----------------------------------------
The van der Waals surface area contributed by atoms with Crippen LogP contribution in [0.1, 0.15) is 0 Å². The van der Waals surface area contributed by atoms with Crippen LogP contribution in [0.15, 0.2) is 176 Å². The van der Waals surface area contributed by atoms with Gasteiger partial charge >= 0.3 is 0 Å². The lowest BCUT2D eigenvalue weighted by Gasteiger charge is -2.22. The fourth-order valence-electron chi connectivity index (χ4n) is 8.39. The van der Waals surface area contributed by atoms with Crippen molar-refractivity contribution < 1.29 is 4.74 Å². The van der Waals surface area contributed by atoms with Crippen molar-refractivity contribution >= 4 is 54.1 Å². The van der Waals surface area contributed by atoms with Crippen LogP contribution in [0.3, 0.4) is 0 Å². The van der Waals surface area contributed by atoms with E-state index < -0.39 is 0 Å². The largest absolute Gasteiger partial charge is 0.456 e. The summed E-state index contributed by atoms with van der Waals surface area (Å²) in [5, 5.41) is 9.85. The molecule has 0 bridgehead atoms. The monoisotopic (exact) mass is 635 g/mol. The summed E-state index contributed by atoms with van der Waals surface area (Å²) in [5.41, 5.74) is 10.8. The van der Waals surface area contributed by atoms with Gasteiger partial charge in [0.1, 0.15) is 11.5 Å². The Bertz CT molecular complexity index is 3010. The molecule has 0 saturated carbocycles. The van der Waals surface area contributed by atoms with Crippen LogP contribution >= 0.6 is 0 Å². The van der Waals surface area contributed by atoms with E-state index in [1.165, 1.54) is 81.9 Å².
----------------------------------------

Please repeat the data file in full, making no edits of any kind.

The van der Waals surface area contributed by atoms with Crippen LogP contribution in [0.1, 0.15) is 0 Å². The van der Waals surface area contributed by atoms with Crippen LogP contribution in [0.15, 0.2) is 176 Å². The van der Waals surface area contributed by atoms with Gasteiger partial charge >= 0.3 is 0 Å². The lowest BCUT2D eigenvalue weighted by Gasteiger charge is -2.22. The fourth-order valence-electron chi connectivity index (χ4n) is 8.39. The van der Waals surface area contributed by atoms with Crippen molar-refractivity contribution < 1.29 is 4.74 Å². The van der Waals surface area contributed by atoms with Crippen molar-refractivity contribution >= 4 is 54.1 Å². The van der Waals surface area contributed by atoms with Crippen LogP contribution in [0.3, 0.4) is 0 Å². The van der Waals surface area contributed by atoms with E-state index < -0.39 is 0 Å². The largest absolute Gasteiger partial charge is 0.456 e. The summed E-state index contributed by atoms with van der Waals surface area (Å²) in [5, 5.41) is 9.85. The molecule has 0 bridgehead atoms. The monoisotopic (exact) mass is 635 g/mol. The summed E-state index contributed by atoms with van der Waals surface area (Å²) in [5.41, 5.74) is 10.8. The van der Waals surface area contributed by atoms with Gasteiger partial charge in [0.1, 0.15) is 11.5 Å². The Bertz CT molecular complexity index is 3010. The molecule has 0 saturated carbocycles. The van der Waals surface area contributed by atoms with Crippen LogP contribution >= 0.6 is 0 Å². The van der Waals surface area contributed by atoms with E-state index in [1.165, 1.54) is 81.9 Å².